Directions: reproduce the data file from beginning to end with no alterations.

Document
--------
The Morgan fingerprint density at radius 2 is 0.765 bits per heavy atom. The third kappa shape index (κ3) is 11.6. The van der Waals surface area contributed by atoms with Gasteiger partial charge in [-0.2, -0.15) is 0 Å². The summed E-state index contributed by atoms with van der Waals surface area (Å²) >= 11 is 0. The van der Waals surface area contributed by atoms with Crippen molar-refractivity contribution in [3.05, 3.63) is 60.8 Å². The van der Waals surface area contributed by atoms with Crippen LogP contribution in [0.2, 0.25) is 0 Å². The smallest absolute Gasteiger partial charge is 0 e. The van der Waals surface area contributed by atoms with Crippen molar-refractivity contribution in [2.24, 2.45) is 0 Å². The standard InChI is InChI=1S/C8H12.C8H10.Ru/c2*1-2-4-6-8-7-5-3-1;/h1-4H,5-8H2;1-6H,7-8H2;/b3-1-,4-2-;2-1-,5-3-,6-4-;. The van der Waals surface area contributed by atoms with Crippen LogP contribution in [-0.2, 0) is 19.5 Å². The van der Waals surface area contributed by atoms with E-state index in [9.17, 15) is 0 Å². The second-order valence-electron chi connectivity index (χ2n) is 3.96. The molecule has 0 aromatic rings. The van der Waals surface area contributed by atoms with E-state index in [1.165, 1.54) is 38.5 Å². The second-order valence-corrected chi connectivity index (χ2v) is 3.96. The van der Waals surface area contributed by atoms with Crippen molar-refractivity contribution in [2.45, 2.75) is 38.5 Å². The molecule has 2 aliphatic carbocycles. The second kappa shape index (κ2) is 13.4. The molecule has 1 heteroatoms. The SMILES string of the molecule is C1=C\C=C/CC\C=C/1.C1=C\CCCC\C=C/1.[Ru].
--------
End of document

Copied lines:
The Morgan fingerprint density at radius 2 is 0.765 bits per heavy atom. The third kappa shape index (κ3) is 11.6. The van der Waals surface area contributed by atoms with Gasteiger partial charge in [-0.2, -0.15) is 0 Å². The summed E-state index contributed by atoms with van der Waals surface area (Å²) >= 11 is 0. The van der Waals surface area contributed by atoms with Crippen molar-refractivity contribution in [3.05, 3.63) is 60.8 Å². The van der Waals surface area contributed by atoms with Crippen LogP contribution in [0.2, 0.25) is 0 Å². The smallest absolute Gasteiger partial charge is 0 e. The van der Waals surface area contributed by atoms with Crippen molar-refractivity contribution in [2.24, 2.45) is 0 Å². The standard InChI is InChI=1S/C8H12.C8H10.Ru/c2*1-2-4-6-8-7-5-3-1;/h1-4H,5-8H2;1-6H,7-8H2;/b3-1-,4-2-;2-1-,5-3-,6-4-;. The van der Waals surface area contributed by atoms with Crippen LogP contribution in [-0.2, 0) is 19.5 Å². The van der Waals surface area contributed by atoms with E-state index in [9.17, 15) is 0 Å². The second-order valence-electron chi connectivity index (χ2n) is 3.96. The molecule has 0 aromatic rings. The van der Waals surface area contributed by atoms with E-state index in [1.165, 1.54) is 38.5 Å². The second-order valence-corrected chi connectivity index (χ2v) is 3.96. The van der Waals surface area contributed by atoms with Crippen molar-refractivity contribution in [2.45, 2.75) is 38.5 Å². The molecule has 2 aliphatic carbocycles. The second kappa shape index (κ2) is 13.4. The molecule has 1 heteroatoms. The SMILES string of the molecule is C1=C\C=C/CC\C=C/1.C1=C\CCCC\C=C/1.[Ru].